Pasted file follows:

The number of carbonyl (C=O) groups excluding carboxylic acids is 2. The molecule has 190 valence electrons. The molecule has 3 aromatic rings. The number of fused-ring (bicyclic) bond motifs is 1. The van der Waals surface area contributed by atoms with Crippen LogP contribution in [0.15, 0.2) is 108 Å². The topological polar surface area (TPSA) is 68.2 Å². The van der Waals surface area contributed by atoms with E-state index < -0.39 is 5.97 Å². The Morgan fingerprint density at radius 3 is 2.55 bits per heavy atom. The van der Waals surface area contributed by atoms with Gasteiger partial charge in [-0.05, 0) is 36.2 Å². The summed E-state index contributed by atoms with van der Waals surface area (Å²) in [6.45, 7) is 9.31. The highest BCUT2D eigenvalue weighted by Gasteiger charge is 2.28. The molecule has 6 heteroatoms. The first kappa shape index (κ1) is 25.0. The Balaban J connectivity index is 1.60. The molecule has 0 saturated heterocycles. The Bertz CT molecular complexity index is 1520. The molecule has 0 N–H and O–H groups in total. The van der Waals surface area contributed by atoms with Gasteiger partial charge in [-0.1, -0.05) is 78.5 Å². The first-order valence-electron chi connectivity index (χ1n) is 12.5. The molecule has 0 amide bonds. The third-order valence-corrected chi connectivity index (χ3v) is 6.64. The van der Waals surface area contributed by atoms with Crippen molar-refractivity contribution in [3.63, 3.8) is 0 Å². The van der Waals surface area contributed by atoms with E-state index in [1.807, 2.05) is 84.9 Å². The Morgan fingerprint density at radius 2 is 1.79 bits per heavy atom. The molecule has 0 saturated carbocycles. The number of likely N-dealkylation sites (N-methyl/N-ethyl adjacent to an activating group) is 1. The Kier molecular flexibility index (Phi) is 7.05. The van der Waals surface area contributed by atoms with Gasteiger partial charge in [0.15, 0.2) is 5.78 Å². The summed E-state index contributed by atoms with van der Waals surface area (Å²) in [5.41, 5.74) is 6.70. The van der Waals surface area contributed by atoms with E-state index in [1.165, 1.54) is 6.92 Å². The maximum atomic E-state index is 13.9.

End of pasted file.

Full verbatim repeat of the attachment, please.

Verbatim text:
The number of carbonyl (C=O) groups excluding carboxylic acids is 2. The molecule has 190 valence electrons. The molecule has 3 aromatic rings. The number of fused-ring (bicyclic) bond motifs is 1. The van der Waals surface area contributed by atoms with Crippen LogP contribution in [0.15, 0.2) is 108 Å². The topological polar surface area (TPSA) is 68.2 Å². The van der Waals surface area contributed by atoms with E-state index < -0.39 is 5.97 Å². The Morgan fingerprint density at radius 3 is 2.55 bits per heavy atom. The van der Waals surface area contributed by atoms with Gasteiger partial charge in [-0.05, 0) is 36.2 Å². The summed E-state index contributed by atoms with van der Waals surface area (Å²) in [6.45, 7) is 9.31. The highest BCUT2D eigenvalue weighted by Gasteiger charge is 2.28. The molecule has 6 heteroatoms. The first kappa shape index (κ1) is 25.0. The Balaban J connectivity index is 1.60. The molecule has 0 saturated heterocycles. The Bertz CT molecular complexity index is 1520. The molecule has 0 N–H and O–H groups in total. The van der Waals surface area contributed by atoms with Gasteiger partial charge in [-0.1, -0.05) is 78.5 Å². The first-order valence-electron chi connectivity index (χ1n) is 12.5. The molecule has 0 amide bonds. The third-order valence-corrected chi connectivity index (χ3v) is 6.64. The van der Waals surface area contributed by atoms with Crippen molar-refractivity contribution in [3.63, 3.8) is 0 Å². The van der Waals surface area contributed by atoms with E-state index in [1.807, 2.05) is 84.9 Å². The Morgan fingerprint density at radius 2 is 1.79 bits per heavy atom. The molecule has 0 saturated carbocycles. The number of likely N-dealkylation sites (N-methyl/N-ethyl adjacent to an activating group) is 1. The Kier molecular flexibility index (Phi) is 7.05. The van der Waals surface area contributed by atoms with Gasteiger partial charge in [0.15, 0.2) is 5.78 Å². The summed E-state index contributed by atoms with van der Waals surface area (Å²) in [5.41, 5.74) is 6.70. The van der Waals surface area contributed by atoms with E-state index in [1.165, 1.54) is 6.92 Å². The maximum atomic E-state index is 13.9.